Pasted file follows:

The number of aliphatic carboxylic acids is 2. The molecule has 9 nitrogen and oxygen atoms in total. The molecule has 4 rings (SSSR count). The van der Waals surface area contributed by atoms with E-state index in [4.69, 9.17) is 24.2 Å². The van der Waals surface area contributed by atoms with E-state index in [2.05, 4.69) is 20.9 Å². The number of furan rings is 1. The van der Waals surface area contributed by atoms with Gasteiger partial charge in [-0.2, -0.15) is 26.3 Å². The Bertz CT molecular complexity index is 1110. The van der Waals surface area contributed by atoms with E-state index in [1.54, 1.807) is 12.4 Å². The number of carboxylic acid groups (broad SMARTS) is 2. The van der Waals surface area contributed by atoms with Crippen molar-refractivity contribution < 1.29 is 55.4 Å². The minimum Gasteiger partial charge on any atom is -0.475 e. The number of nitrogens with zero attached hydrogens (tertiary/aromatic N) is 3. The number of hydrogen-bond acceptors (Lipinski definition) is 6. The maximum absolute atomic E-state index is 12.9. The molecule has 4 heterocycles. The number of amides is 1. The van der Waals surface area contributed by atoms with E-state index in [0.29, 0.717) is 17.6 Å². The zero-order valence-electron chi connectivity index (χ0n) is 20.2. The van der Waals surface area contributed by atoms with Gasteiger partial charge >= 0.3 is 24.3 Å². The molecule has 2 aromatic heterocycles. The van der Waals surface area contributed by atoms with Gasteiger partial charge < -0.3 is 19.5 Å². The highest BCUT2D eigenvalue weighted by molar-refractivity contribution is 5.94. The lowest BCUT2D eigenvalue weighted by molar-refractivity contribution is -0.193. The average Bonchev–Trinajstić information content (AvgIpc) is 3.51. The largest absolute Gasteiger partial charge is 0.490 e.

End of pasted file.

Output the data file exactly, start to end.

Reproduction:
The number of aliphatic carboxylic acids is 2. The molecule has 9 nitrogen and oxygen atoms in total. The molecule has 4 rings (SSSR count). The van der Waals surface area contributed by atoms with E-state index in [4.69, 9.17) is 24.2 Å². The van der Waals surface area contributed by atoms with E-state index in [2.05, 4.69) is 20.9 Å². The number of furan rings is 1. The van der Waals surface area contributed by atoms with Gasteiger partial charge in [-0.2, -0.15) is 26.3 Å². The Bertz CT molecular complexity index is 1110. The van der Waals surface area contributed by atoms with E-state index in [1.54, 1.807) is 12.4 Å². The number of carboxylic acid groups (broad SMARTS) is 2. The van der Waals surface area contributed by atoms with Crippen molar-refractivity contribution < 1.29 is 55.4 Å². The minimum Gasteiger partial charge on any atom is -0.475 e. The number of nitrogens with zero attached hydrogens (tertiary/aromatic N) is 3. The number of hydrogen-bond acceptors (Lipinski definition) is 6. The maximum absolute atomic E-state index is 12.9. The molecule has 4 heterocycles. The number of amides is 1. The van der Waals surface area contributed by atoms with E-state index in [0.29, 0.717) is 17.6 Å². The zero-order valence-electron chi connectivity index (χ0n) is 20.2. The van der Waals surface area contributed by atoms with Gasteiger partial charge >= 0.3 is 24.3 Å². The molecule has 2 aromatic heterocycles. The van der Waals surface area contributed by atoms with Gasteiger partial charge < -0.3 is 19.5 Å². The highest BCUT2D eigenvalue weighted by molar-refractivity contribution is 5.94. The lowest BCUT2D eigenvalue weighted by molar-refractivity contribution is -0.193. The average Bonchev–Trinajstić information content (AvgIpc) is 3.51. The largest absolute Gasteiger partial charge is 0.490 e.